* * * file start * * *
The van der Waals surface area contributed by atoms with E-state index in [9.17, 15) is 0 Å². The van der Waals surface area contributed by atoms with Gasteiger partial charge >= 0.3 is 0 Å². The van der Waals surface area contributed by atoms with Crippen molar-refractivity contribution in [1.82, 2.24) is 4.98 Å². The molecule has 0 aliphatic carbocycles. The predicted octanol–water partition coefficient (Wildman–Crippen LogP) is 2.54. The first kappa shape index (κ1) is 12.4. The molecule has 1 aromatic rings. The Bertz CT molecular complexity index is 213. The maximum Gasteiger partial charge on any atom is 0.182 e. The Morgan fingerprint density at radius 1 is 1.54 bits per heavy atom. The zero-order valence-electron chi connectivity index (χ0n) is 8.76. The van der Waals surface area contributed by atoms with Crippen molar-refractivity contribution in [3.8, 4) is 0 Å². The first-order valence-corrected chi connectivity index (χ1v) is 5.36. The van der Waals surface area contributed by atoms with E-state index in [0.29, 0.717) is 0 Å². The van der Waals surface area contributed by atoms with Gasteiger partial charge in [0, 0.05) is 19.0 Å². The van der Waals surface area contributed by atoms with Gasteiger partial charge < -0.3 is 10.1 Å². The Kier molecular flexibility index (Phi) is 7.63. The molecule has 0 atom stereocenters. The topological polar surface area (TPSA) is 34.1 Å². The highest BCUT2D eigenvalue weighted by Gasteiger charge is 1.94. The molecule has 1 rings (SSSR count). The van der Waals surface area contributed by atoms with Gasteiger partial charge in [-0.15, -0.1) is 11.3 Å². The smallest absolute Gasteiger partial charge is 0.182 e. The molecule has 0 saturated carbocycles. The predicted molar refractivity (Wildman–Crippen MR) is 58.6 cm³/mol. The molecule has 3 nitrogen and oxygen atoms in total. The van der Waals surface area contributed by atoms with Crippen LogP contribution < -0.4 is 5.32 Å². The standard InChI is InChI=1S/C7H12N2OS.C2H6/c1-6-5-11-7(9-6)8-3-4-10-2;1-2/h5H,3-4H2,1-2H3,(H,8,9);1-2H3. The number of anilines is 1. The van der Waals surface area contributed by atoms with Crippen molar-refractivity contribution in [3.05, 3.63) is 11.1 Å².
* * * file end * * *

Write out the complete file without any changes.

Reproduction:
The van der Waals surface area contributed by atoms with E-state index in [9.17, 15) is 0 Å². The van der Waals surface area contributed by atoms with Gasteiger partial charge >= 0.3 is 0 Å². The van der Waals surface area contributed by atoms with Crippen molar-refractivity contribution in [1.82, 2.24) is 4.98 Å². The molecule has 0 aliphatic carbocycles. The predicted octanol–water partition coefficient (Wildman–Crippen LogP) is 2.54. The first kappa shape index (κ1) is 12.4. The molecule has 1 aromatic rings. The Bertz CT molecular complexity index is 213. The maximum Gasteiger partial charge on any atom is 0.182 e. The Morgan fingerprint density at radius 1 is 1.54 bits per heavy atom. The zero-order valence-electron chi connectivity index (χ0n) is 8.76. The van der Waals surface area contributed by atoms with Crippen molar-refractivity contribution in [3.8, 4) is 0 Å². The first-order valence-corrected chi connectivity index (χ1v) is 5.36. The van der Waals surface area contributed by atoms with E-state index in [0.29, 0.717) is 0 Å². The van der Waals surface area contributed by atoms with Gasteiger partial charge in [0, 0.05) is 19.0 Å². The van der Waals surface area contributed by atoms with Gasteiger partial charge < -0.3 is 10.1 Å². The Kier molecular flexibility index (Phi) is 7.63. The molecule has 0 atom stereocenters. The topological polar surface area (TPSA) is 34.1 Å². The highest BCUT2D eigenvalue weighted by Gasteiger charge is 1.94. The molecule has 1 rings (SSSR count). The van der Waals surface area contributed by atoms with Gasteiger partial charge in [-0.15, -0.1) is 11.3 Å². The smallest absolute Gasteiger partial charge is 0.182 e. The molecule has 0 saturated carbocycles. The predicted molar refractivity (Wildman–Crippen MR) is 58.6 cm³/mol. The molecule has 3 nitrogen and oxygen atoms in total. The van der Waals surface area contributed by atoms with Crippen LogP contribution < -0.4 is 5.32 Å². The standard InChI is InChI=1S/C7H12N2OS.C2H6/c1-6-5-11-7(9-6)8-3-4-10-2;1-2/h5H,3-4H2,1-2H3,(H,8,9);1-2H3. The number of anilines is 1. The van der Waals surface area contributed by atoms with Crippen molar-refractivity contribution in [3.05, 3.63) is 11.1 Å².